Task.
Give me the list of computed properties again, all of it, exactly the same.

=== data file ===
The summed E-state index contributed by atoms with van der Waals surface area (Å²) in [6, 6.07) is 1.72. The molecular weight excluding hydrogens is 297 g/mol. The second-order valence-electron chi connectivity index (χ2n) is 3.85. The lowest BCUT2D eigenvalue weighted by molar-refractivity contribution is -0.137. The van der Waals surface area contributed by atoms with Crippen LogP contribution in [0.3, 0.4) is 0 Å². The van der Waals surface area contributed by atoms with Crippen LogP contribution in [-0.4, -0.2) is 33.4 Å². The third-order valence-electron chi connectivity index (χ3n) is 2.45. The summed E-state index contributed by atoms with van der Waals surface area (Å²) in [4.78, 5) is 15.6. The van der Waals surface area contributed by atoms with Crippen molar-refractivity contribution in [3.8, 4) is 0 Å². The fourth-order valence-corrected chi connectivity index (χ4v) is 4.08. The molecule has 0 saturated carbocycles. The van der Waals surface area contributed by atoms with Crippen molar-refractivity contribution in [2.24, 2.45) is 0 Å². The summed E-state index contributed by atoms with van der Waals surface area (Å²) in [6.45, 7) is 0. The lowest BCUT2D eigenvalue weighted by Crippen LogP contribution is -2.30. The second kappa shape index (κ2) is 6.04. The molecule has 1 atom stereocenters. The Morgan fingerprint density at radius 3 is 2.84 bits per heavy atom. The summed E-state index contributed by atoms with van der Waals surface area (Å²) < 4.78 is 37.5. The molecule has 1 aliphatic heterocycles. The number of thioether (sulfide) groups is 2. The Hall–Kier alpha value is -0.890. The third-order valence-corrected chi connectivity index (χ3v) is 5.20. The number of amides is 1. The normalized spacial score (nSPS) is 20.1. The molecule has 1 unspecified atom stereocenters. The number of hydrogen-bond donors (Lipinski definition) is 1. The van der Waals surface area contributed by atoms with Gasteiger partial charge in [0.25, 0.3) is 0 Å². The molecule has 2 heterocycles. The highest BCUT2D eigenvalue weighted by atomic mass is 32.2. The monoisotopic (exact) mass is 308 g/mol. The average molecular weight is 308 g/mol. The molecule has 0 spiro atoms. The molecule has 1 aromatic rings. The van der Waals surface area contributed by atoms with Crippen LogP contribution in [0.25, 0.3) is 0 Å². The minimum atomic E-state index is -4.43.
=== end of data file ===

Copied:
The summed E-state index contributed by atoms with van der Waals surface area (Å²) in [6, 6.07) is 1.72. The molecular weight excluding hydrogens is 297 g/mol. The second-order valence-electron chi connectivity index (χ2n) is 3.85. The lowest BCUT2D eigenvalue weighted by molar-refractivity contribution is -0.137. The van der Waals surface area contributed by atoms with Crippen LogP contribution in [0.3, 0.4) is 0 Å². The van der Waals surface area contributed by atoms with Crippen LogP contribution in [-0.4, -0.2) is 33.4 Å². The third-order valence-electron chi connectivity index (χ3n) is 2.45. The summed E-state index contributed by atoms with van der Waals surface area (Å²) in [4.78, 5) is 15.6. The van der Waals surface area contributed by atoms with Crippen molar-refractivity contribution in [3.8, 4) is 0 Å². The fourth-order valence-corrected chi connectivity index (χ4v) is 4.08. The molecule has 0 saturated carbocycles. The van der Waals surface area contributed by atoms with Crippen molar-refractivity contribution in [2.24, 2.45) is 0 Å². The summed E-state index contributed by atoms with van der Waals surface area (Å²) in [6.45, 7) is 0. The lowest BCUT2D eigenvalue weighted by Crippen LogP contribution is -2.30. The second kappa shape index (κ2) is 6.04. The molecule has 1 atom stereocenters. The Morgan fingerprint density at radius 3 is 2.84 bits per heavy atom. The summed E-state index contributed by atoms with van der Waals surface area (Å²) < 4.78 is 37.5. The molecule has 1 aliphatic heterocycles. The number of thioether (sulfide) groups is 2. The Hall–Kier alpha value is -0.890. The third-order valence-corrected chi connectivity index (χ3v) is 5.20. The number of amides is 1. The normalized spacial score (nSPS) is 20.1. The molecule has 1 unspecified atom stereocenters. The number of hydrogen-bond donors (Lipinski definition) is 1. The van der Waals surface area contributed by atoms with Gasteiger partial charge in [0.25, 0.3) is 0 Å². The molecule has 2 heterocycles. The highest BCUT2D eigenvalue weighted by atomic mass is 32.2. The monoisotopic (exact) mass is 308 g/mol. The average molecular weight is 308 g/mol. The molecule has 0 spiro atoms. The molecule has 1 aromatic rings. The van der Waals surface area contributed by atoms with Crippen LogP contribution in [0.25, 0.3) is 0 Å². The minimum atomic E-state index is -4.43.